A national study of the effectiveness of the Moderna vaccine ultimately involving as many as 12,000 U.S. college students is underway. The “Prevent COVID U” is intended to answer whether the Moderna Covid-19 vaccine, which has been shown to protect against serious symptoms in infected individuals, also prevents those who get infected from spreading the disease to others.
The study is designed and managed by researchers at the CoVPN, or COVID-19 Prevention Network, headquartered at Seattle’s Fred Hutchinson Cancer Research Center. It is supported by the National Institute of Allergy and Infectious Diseases, headed by Dr. Anthony Fauci.
Larry Corey, the former director of the Fred Hutchinson Cancer Research Center and a lead investigator on the study, said that planning for the investigation began back in December when it was known that both the Pfizer and Moderna vaccines were effective in stopping symptomatic disease, but it was still not clear whether vaccinated people could become infected, be asymptomatic, and unknowingly spread the virus to others.
“We needed a different kind of study design — one that uses intensive sampling of the nose, the site of first infection, and can detect the exact time-course of infection,” Corey said.
Study volunteers (who must be between the ages of 18-26, not previously vaccinated, and in good health) will be administered the Moderna COVID-19 vaccine. Half of the volunteers will randomly be assigned to receive the Moderna vaccine immediately, while the other 6,000 students will receive it four months later. They will also be expected to:
- swab their noses every day for four months during the course of the clinical trial. Those swabs — more than 1.3 million in total — will be sent weekly to a laboratory for testing to determine if a participant is infected with SARS-CoV-2,
- complete daily questionnaires via an app throughout the study,
- receive twice weekly COVID-19 tests from their college health clinics so that, if they test positive for the virus, they can quickly be isolated and treated.
- give periodic blood samples,
- identify the names of “close contacts” – friends, co-workers or housemates – who are the people most likely to be exposed if a participant becomes infected. Researchers hope to sign up approximately 25,000 close contacts, each of whom will be asked to monitor their health weekly on an electronic diary, submit two blood tests, take daily nasal swabs for two weeks, and undergo routine screening for Covid-19 infection by their university. In the event a participant in the primary study tests positive, their contacts will be notified and provided kits for two weeks of self-testing so that an infection can be detected quickly.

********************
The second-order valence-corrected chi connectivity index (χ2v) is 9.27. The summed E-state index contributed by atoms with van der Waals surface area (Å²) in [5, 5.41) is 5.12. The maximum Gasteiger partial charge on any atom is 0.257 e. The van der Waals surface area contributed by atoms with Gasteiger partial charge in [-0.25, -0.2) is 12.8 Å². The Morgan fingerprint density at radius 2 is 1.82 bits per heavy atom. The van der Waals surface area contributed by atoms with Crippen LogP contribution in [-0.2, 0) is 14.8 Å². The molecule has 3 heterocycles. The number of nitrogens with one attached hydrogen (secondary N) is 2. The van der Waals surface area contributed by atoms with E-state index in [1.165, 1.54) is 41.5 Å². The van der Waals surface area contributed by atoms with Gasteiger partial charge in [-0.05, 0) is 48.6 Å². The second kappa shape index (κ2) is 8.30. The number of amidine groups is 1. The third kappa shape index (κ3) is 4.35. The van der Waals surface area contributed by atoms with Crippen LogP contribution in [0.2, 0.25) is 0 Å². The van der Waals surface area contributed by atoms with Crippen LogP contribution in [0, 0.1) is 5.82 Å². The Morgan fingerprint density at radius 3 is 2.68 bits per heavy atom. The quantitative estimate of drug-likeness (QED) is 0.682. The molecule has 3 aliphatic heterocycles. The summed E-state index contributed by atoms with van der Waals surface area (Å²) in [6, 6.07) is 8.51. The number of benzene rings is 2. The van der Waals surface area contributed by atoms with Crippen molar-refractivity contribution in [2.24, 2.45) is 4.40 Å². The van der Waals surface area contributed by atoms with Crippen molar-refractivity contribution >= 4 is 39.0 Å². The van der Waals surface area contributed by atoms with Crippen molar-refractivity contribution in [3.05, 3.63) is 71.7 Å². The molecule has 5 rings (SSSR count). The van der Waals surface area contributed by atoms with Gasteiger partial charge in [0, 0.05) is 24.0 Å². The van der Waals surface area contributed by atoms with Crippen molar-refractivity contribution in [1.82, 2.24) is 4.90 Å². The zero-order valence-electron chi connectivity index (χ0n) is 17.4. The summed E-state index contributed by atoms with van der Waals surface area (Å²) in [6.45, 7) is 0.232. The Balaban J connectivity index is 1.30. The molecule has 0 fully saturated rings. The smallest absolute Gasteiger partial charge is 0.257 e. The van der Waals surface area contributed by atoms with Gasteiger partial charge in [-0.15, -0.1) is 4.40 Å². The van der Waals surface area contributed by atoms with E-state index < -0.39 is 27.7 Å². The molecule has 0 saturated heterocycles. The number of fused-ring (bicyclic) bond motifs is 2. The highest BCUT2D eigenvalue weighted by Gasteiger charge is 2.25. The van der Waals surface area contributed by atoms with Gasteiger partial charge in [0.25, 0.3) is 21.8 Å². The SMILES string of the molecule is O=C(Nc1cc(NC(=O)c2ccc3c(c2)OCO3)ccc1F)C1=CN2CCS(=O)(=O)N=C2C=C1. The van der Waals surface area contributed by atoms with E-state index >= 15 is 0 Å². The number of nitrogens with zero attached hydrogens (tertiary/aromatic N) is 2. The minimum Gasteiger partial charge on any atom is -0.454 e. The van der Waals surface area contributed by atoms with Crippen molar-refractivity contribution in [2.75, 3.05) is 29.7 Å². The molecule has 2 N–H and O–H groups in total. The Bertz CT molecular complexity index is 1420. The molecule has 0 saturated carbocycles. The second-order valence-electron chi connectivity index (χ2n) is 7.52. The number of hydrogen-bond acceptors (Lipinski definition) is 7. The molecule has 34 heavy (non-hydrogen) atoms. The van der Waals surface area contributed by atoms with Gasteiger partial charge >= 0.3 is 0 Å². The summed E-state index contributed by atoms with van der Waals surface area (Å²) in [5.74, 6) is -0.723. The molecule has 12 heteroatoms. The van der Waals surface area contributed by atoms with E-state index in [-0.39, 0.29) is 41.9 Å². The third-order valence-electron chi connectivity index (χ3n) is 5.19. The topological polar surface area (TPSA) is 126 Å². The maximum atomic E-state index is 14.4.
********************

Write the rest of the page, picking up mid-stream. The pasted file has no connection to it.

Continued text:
Enrollment in the study began at 21 U.S. college campuses last week. The participating universities are:
Charles Drew University
Indiana University – Bloomington
Stony Brook University
Texas A&M – College Station
Texas A&M – Kingsville
University of Arizona
University of California – San Diego
University of Colorado – Boulder
University of Florida – Gainesville
University of Illinois – Urbana-Champaign
University of Kentucky
University of Maryland – College Park
University of Nebraska
University of North Carolina
University of Virginia
University of Washington
Wake Forest Baptist Health
West Virginia University
Volunteers will be paid varying amounts depending on the cost of living at their location. At the University of Virginia, which hopes to sign up 600 volunteers, they will be paid up to $590 each, broken up into monthly payments, and the “close contacts” who enroll in the study will receive $100 to $250. At the University of Illinois, a volunteer can make up to $997 for study participation.
Commenting on the significance of the study at the White House last week, Dr Fauci described it as “a question of extreme importance because we know when people are vaccinated, that the endpoint of the trial showed that they were protected against clinically apparent disease. But the prevailing question is: When these people get infected, how often is that? If they’re asymptomatic, how much virus do they have in their nose and do they transmit it to people who are their close contacts? Again, this will help inform science-based decisions about mask use and about social distancing post vaccination.